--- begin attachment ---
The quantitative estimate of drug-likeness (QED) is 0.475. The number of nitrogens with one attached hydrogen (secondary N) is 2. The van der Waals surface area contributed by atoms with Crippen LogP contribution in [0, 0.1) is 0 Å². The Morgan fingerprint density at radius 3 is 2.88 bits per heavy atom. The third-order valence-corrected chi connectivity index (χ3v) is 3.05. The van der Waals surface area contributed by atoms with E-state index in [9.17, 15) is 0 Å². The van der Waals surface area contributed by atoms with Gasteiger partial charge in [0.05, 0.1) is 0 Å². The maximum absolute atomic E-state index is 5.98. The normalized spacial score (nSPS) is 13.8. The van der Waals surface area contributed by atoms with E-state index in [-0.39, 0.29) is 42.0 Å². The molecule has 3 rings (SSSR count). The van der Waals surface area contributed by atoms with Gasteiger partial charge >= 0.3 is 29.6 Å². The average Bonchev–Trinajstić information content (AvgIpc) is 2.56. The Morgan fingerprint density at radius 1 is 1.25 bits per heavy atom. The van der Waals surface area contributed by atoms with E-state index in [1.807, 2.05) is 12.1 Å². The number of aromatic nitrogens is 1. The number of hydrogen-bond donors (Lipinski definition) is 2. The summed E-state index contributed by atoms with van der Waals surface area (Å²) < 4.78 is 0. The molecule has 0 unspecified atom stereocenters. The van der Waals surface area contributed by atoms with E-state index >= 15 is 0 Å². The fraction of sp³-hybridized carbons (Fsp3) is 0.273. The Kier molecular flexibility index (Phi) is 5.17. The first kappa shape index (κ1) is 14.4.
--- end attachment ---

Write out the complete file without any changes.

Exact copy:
The quantitative estimate of drug-likeness (QED) is 0.475. The number of nitrogens with one attached hydrogen (secondary N) is 2. The van der Waals surface area contributed by atoms with Crippen LogP contribution in [0, 0.1) is 0 Å². The Morgan fingerprint density at radius 3 is 2.88 bits per heavy atom. The third-order valence-corrected chi connectivity index (χ3v) is 3.05. The van der Waals surface area contributed by atoms with E-state index in [9.17, 15) is 0 Å². The van der Waals surface area contributed by atoms with Gasteiger partial charge in [0.05, 0.1) is 0 Å². The maximum absolute atomic E-state index is 5.98. The normalized spacial score (nSPS) is 13.8. The van der Waals surface area contributed by atoms with E-state index in [-0.39, 0.29) is 42.0 Å². The molecule has 3 rings (SSSR count). The van der Waals surface area contributed by atoms with Gasteiger partial charge >= 0.3 is 29.6 Å². The average Bonchev–Trinajstić information content (AvgIpc) is 2.56. The Morgan fingerprint density at radius 1 is 1.25 bits per heavy atom. The van der Waals surface area contributed by atoms with E-state index in [1.807, 2.05) is 12.1 Å². The number of aromatic nitrogens is 1. The number of hydrogen-bond donors (Lipinski definition) is 2. The summed E-state index contributed by atoms with van der Waals surface area (Å²) < 4.78 is 0. The molecule has 0 unspecified atom stereocenters. The van der Waals surface area contributed by atoms with E-state index >= 15 is 0 Å². The fraction of sp³-hybridized carbons (Fsp3) is 0.273. The Kier molecular flexibility index (Phi) is 5.17. The first kappa shape index (κ1) is 14.4.